If a consumer considers his/her health care providers as qualified or his/her health concern/problems are well addressed by public health care providers, he/she is more likely to be satisfied with the public health care delivery. Similarly, if there are sufficient doctors in the public health care facilities and they do not need to wait for a long time before seeing a doctor, their possibility of being satisfied increases. Our result is consistent with findings in previous studies[11,18,21].

Financial affordability and reasonable pricing of public health care services were found to have strong positive correlations with consumers’ satisfaction with public health care delivery. If the public health services are affordable to the consumer or he/she perceived the pricing of public health care services as reasonable, he/she is more likely to feel satisfied. In other words, if people consider public health care services as too expensive, they are less likely to be satisfied. This result confirms our findings from the survey that Chinese people complain most about the expensive public health care services. The financial burden caused by the health care and discontentment of corruption in the public health care delivery lessen the consumers’ likelihood to be satisfied.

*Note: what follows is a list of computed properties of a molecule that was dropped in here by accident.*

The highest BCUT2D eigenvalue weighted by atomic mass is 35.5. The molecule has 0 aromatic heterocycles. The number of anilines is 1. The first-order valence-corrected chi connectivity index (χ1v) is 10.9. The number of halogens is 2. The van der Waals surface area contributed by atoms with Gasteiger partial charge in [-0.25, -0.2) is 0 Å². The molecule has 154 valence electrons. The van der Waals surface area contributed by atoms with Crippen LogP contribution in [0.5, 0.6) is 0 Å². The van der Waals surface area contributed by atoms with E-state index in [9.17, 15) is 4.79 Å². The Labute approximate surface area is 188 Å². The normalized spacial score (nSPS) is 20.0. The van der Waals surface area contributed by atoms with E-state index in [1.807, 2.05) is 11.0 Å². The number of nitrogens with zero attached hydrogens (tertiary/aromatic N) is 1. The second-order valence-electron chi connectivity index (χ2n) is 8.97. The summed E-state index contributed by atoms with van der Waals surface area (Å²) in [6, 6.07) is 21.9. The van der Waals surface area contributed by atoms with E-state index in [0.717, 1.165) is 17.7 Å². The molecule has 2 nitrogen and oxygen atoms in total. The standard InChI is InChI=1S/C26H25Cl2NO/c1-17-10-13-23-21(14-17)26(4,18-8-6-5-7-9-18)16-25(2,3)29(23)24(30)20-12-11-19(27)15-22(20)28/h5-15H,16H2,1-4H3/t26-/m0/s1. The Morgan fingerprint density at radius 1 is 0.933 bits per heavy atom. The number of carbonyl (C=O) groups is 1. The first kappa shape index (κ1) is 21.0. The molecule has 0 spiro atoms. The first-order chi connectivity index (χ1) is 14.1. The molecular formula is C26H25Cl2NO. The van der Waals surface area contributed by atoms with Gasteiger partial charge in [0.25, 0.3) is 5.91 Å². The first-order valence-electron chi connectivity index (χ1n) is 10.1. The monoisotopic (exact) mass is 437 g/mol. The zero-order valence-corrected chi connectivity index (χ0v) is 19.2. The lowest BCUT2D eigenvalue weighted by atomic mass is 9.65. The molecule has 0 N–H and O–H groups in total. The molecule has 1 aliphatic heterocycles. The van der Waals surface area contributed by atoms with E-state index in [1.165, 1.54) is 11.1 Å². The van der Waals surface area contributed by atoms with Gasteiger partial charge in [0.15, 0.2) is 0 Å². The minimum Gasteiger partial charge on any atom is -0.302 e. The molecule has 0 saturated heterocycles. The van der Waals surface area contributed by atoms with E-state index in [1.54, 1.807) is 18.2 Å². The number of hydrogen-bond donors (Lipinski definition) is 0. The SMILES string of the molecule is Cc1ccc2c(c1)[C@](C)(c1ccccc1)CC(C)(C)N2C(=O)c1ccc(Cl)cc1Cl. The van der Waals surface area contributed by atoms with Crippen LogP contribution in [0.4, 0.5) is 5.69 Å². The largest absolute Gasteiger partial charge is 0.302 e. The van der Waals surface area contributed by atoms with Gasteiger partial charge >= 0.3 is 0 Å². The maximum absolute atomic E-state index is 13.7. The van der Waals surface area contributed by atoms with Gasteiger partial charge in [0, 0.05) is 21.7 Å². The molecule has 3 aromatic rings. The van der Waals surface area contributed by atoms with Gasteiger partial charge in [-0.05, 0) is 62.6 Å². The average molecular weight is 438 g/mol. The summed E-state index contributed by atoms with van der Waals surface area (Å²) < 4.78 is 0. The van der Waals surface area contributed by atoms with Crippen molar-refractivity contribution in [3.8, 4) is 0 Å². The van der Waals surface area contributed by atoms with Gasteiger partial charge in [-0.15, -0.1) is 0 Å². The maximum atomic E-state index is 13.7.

The socio-demographic variables, including gender, income, education, occupation, origin and health status, are insignificant in explaining the respondents’ probability in being satisfied with public health care delivery except for: Marital1 (single), Age2 (age 36-55), Ethnicity (Han), Insurance and Organization (public).